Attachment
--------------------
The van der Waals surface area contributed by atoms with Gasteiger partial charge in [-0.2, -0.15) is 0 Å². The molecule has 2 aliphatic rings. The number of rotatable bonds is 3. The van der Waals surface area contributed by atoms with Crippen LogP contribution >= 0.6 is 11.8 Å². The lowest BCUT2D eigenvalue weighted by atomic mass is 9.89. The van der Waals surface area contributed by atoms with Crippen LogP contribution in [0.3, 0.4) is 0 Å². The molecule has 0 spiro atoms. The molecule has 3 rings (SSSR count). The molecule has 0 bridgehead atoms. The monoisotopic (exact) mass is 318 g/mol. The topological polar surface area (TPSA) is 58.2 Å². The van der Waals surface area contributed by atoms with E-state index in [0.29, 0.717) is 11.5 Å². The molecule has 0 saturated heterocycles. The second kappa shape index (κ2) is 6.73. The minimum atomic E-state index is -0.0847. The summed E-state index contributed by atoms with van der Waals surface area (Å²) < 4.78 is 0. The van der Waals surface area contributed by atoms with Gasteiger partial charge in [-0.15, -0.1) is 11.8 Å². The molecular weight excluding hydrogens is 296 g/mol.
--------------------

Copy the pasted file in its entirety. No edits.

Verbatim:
The van der Waals surface area contributed by atoms with Gasteiger partial charge in [-0.2, -0.15) is 0 Å². The molecule has 2 aliphatic rings. The number of rotatable bonds is 3. The van der Waals surface area contributed by atoms with Crippen LogP contribution >= 0.6 is 11.8 Å². The lowest BCUT2D eigenvalue weighted by atomic mass is 9.89. The van der Waals surface area contributed by atoms with Crippen LogP contribution in [0.3, 0.4) is 0 Å². The molecule has 0 spiro atoms. The molecule has 3 rings (SSSR count). The molecule has 0 bridgehead atoms. The monoisotopic (exact) mass is 318 g/mol. The topological polar surface area (TPSA) is 58.2 Å². The van der Waals surface area contributed by atoms with E-state index in [0.29, 0.717) is 11.5 Å². The molecule has 0 saturated heterocycles. The second kappa shape index (κ2) is 6.73. The minimum atomic E-state index is -0.0847. The summed E-state index contributed by atoms with van der Waals surface area (Å²) < 4.78 is 0. The van der Waals surface area contributed by atoms with Gasteiger partial charge in [-0.15, -0.1) is 11.8 Å². The molecular weight excluding hydrogens is 296 g/mol.